Back-of-the-Envelope Calculations: Earth History Timeline

Barbara Tewksbury
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The Earth is about 4.6 billion years old. Let's try to get a perspective on how long that really is. A roll of good quality toilet paper has 1000 squares. If the roll of toilet paper represents the entire history of the Earth, how many million years is represented by each square? Suppose you were to reel off the toilet paper. Where would some of the important events in the history of the Earth fall along the unrolled toilet paper?

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One square is about 4.6 million years. One good, arm-length pull on the roll reels off about 10 squares. Here are a few events:

10-12 arm-length pulls to get to oldest rocks on Earth
9 more pulls to first fossil evidence of life on Earth
30 more pulls to breathable atmosphere on Earth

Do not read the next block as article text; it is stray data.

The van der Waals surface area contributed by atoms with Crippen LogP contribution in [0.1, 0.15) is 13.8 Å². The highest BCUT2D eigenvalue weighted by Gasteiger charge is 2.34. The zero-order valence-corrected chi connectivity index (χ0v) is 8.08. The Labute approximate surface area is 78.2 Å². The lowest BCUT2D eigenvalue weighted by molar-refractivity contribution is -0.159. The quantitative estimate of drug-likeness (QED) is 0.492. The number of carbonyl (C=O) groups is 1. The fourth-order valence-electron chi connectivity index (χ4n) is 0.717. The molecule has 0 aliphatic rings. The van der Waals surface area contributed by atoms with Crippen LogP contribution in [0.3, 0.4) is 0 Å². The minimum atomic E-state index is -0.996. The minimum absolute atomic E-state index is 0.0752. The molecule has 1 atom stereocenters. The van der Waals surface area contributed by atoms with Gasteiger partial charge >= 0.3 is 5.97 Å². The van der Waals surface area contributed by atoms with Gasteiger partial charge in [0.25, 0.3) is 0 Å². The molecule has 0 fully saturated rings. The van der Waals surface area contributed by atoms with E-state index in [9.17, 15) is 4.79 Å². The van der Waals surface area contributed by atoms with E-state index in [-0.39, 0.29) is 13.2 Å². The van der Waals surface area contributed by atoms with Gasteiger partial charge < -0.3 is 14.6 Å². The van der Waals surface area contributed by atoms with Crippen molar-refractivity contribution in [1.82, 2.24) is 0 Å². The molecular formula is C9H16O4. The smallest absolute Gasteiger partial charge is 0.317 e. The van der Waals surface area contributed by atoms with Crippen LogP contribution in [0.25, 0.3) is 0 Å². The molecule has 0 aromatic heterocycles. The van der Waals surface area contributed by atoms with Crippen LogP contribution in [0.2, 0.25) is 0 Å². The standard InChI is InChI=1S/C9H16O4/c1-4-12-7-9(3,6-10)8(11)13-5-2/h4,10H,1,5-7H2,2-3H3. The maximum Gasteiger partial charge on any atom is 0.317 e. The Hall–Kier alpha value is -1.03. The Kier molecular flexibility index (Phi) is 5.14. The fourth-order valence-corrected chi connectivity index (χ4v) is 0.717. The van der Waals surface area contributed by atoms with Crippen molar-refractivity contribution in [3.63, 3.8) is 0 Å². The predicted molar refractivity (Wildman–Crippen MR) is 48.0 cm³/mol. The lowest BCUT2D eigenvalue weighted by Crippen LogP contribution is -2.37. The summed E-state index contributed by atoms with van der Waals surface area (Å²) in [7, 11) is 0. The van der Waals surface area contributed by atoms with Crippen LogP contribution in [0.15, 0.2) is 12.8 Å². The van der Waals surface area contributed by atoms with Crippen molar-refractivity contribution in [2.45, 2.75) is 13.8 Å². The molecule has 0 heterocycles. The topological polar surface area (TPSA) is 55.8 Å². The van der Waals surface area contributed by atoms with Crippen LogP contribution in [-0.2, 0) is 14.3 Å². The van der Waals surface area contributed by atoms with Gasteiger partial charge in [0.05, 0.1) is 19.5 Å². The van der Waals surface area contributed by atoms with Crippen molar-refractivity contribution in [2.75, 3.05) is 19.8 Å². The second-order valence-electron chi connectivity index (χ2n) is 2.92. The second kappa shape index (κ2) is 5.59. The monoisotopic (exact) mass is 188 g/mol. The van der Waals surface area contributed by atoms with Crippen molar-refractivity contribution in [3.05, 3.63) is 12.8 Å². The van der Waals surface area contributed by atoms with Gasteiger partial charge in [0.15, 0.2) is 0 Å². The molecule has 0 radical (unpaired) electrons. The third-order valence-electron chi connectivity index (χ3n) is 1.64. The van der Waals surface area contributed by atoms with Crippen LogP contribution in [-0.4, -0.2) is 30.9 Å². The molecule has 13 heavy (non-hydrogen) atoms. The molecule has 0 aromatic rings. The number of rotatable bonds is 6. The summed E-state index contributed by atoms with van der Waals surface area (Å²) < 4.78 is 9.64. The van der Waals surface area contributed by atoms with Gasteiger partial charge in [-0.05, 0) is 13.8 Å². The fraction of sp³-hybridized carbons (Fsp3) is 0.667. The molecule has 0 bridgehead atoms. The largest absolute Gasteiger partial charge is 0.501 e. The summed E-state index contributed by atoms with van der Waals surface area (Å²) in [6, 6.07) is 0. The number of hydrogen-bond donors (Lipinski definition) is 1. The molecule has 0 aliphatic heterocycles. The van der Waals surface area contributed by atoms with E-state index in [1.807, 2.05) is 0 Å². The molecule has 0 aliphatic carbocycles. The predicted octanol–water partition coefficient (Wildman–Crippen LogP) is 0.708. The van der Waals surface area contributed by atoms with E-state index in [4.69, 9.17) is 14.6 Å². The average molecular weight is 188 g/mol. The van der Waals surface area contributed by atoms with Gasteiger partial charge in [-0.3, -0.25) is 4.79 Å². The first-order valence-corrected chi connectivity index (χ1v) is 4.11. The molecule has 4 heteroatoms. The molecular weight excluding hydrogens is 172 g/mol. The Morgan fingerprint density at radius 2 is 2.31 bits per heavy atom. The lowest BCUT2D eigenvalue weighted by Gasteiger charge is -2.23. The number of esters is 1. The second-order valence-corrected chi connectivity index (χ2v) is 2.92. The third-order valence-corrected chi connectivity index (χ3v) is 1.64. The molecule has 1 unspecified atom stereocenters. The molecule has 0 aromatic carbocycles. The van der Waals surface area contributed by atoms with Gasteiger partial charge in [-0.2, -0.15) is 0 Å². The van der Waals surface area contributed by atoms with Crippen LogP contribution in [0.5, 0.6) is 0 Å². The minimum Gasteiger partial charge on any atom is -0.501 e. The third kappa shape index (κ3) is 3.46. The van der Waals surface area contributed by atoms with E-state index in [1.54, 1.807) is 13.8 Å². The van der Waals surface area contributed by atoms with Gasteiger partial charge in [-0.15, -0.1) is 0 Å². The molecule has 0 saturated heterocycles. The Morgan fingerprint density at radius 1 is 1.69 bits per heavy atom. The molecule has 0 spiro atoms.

37 more pulls to life with fossilizable hard parts
7 more pulls (66 squares) to first dinosaurs (Paleozoic is about 65 squares long)
4 more pulls (39 squares) to extinction of dinosaurs (Mesozoic is 39 squares long)
Cenozoic is remaining 14 squares
hominids (e.g., Lucy) roamed East Africa roughly 4" from end of last square
Pleistocene ended about 0.01" from end of last square
recorded human history fits easily in last 0.002-.003" of the last square

References and Resources

This SERC page describes the use of Back of the Envelope Calculations

A View from the Back of the Envelope: This site has a good number of easy simulations and visualizations of back of the envelope calculations.

The Back of the Envelope: This page outlines one of the essays in the book "Programming Pearls" (ISBN 0-201-65788-0). The book is written for computer science faculty and students, but this portion speaks very well to back of the envelope calculations in general.